Introducing New Faculty

Mackenzie J. Cory

Mackenzie Cory.

Mackenzie Cory is a newly arrived archaeologist in the department specializing in the Northwest Plains of Wyoming, Montana, and South Dakota.

He spent the last few years completing his PhD at Indiana University studying how Indigenous children incarcerated in early twentieth century boarding schools used their play areas to create resistive paracosms.

He has previously worked on archaeological projects across Wyoming, Montana, and Indiana, including Hell Gap and Angel Mounds. In addition, he filled several roles in the Indiana University Museum of Archaeology and Anthropology community, including collections analysis and rehousing, registrar’s assistant, and graduate fellow.

In the near future, Mackenzie hopes to continue his existing research projects on boarding school play and the late Pleistocene movement while also developing a field teaching program focused on integrating holistic landscape-based approaches to stone circle sites in the Northwest Plains while training both undergraduate and graduate students in field techniques and responsibilities. When not working, Mackenzie enjoys cooking new recipes, writing Dungeons & Dragons campaigns, spending time with his two cats: Link and Zelda, and camping (while trying very hard not to survey the surrounding area).

Emily C. Van Alst

Emily Van Alst.

I am an Indigenous archaeologist (enrolled member, Mackinac Bands of Chippewa and Ottawa Indians) focused on Indigenous women’s relationships to rock art in the Northwest Plains. I am broadly interested in reclaiming cultural heritage with, by, and for Indigenous and descendant communities.

During my undergraduate days at Yale University, I had the opportunity to work on community-based field projects in Menorca, Spain; Rebun Island, Japan; Yauli, Peru; and Utqiagvik, Alaska. During my graduate studies, I worked on archaeological projects in Wyoming and Indiana, and on my dissertation in South Dakota, Wyoming, and Montana.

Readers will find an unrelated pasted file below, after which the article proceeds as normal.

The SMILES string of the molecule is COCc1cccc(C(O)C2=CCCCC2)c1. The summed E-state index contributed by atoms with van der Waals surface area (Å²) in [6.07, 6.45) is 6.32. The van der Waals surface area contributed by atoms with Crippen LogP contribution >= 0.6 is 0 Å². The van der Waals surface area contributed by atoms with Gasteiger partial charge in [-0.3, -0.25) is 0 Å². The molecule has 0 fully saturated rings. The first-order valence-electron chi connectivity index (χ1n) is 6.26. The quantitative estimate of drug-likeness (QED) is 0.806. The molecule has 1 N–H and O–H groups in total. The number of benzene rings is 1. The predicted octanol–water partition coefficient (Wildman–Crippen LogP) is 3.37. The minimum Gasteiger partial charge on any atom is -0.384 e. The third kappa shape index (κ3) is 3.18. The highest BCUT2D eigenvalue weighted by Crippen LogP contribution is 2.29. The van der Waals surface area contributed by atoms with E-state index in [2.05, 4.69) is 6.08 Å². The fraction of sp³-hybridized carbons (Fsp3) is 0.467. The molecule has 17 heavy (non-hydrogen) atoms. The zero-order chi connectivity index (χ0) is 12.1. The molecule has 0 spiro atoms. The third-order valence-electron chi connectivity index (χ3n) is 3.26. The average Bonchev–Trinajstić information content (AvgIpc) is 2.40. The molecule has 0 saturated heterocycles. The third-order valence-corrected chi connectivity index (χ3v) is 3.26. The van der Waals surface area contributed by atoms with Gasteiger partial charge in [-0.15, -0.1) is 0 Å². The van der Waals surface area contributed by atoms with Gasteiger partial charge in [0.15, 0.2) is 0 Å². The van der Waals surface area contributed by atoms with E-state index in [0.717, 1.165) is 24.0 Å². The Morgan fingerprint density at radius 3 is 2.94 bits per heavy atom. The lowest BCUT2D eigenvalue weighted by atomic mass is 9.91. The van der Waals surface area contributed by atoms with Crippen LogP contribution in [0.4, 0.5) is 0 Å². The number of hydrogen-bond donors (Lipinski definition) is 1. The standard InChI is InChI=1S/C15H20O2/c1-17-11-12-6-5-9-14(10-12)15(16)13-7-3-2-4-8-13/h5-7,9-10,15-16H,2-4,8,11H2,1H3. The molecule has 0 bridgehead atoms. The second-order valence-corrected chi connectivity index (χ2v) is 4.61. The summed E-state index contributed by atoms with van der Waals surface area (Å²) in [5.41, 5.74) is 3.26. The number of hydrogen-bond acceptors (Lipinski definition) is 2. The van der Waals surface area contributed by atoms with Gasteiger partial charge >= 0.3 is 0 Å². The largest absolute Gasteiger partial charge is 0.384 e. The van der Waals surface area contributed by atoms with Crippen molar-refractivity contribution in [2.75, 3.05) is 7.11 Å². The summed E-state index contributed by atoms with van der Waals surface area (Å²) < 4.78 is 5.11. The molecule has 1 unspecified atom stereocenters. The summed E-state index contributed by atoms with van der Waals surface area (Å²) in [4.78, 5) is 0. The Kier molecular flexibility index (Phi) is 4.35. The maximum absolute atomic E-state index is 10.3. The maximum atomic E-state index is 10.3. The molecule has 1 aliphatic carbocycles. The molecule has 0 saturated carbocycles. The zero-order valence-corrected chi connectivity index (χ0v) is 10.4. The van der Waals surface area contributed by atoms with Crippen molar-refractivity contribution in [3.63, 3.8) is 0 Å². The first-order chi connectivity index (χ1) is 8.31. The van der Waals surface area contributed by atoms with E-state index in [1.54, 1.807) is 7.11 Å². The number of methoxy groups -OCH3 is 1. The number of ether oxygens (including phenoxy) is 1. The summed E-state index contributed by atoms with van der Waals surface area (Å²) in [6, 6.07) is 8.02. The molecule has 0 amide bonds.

My dissertation research was focused on understanding how Lakota women created, maintained, and cultivated ecological and cultural knowledge related to rock art images of elk (Cervus canadensis) in the Northwest Plains. I conducted my work through Indigenous archaeology and community-based research frameworks wherein I connected the ceremonies my community does today with rock art images made in the past. I utilized ethnographic interviews, ethnobotanical and traditional ecological knowledge (TEK) methods, and photography. I plan to continue this work as I begin my position this fall.

Additionally, I am passionate about contemporary Native American art (beadwork), activism, and decolonization efforts within anthropology. I am researching the intersections of Indigenous futurisms and beadwork as a form of resiliency and cultural expression among Indigenous women.

I am also excited to share that I have a co-edited volume that recently released entitled Indigenizing Archaeology: Applying Theory into Practice, which highlights early career Indigenous archaeologists and the next steps for better incorporating Indigenous thought and method within the discipline of archaeology.

Caroline Owens

Caroline Owens.

Trained as a biocultural anthropologist, I study inequality and human well-being using access to basic resources and healthcare as avenues of inquiry. I have conducted mixed-methods research on these themes internationally in Ethiopia and domestically in the United States. I draw insights from cultural and evolutionary streams within anthropology by drawing on an integrative, biocultural framework of human health and healing. One area of my research examines the relationship between wealth and health outcomes by problematizing conventional measures of wealth and leveraging multidimensional measures that may be more sensitive to local livelihoods.

More recently, I have worked directly with healthcare and nonprofit organizations as an applied anthropologist. Much of this research centers on the promise and potential perils of food as medicine intervention programs seeking to simultaneously alleviate food insecurity and adverse cardiometabolic health outcomes.

I first became interested in anthropology while taking a first-year seminar on disease ecology at the University of North Carolina at Chapel Hill. I received my PhD from Emory University, where my dissertation focused on the often-cyclical dynamics of food insecurity and adverse cardiometabolic health in rural and underserved communities in the American South.

Through this work, I sought to contribute to an anthropology of and in the clinic space, and work toward a more applied research program to tackle prominent socioeconomic and health inequalities. At WSU, I plan to continue this research while working with and for local communities in the Palouse. I am particularly excited about the opportunity to build new collaborations with faculty and students!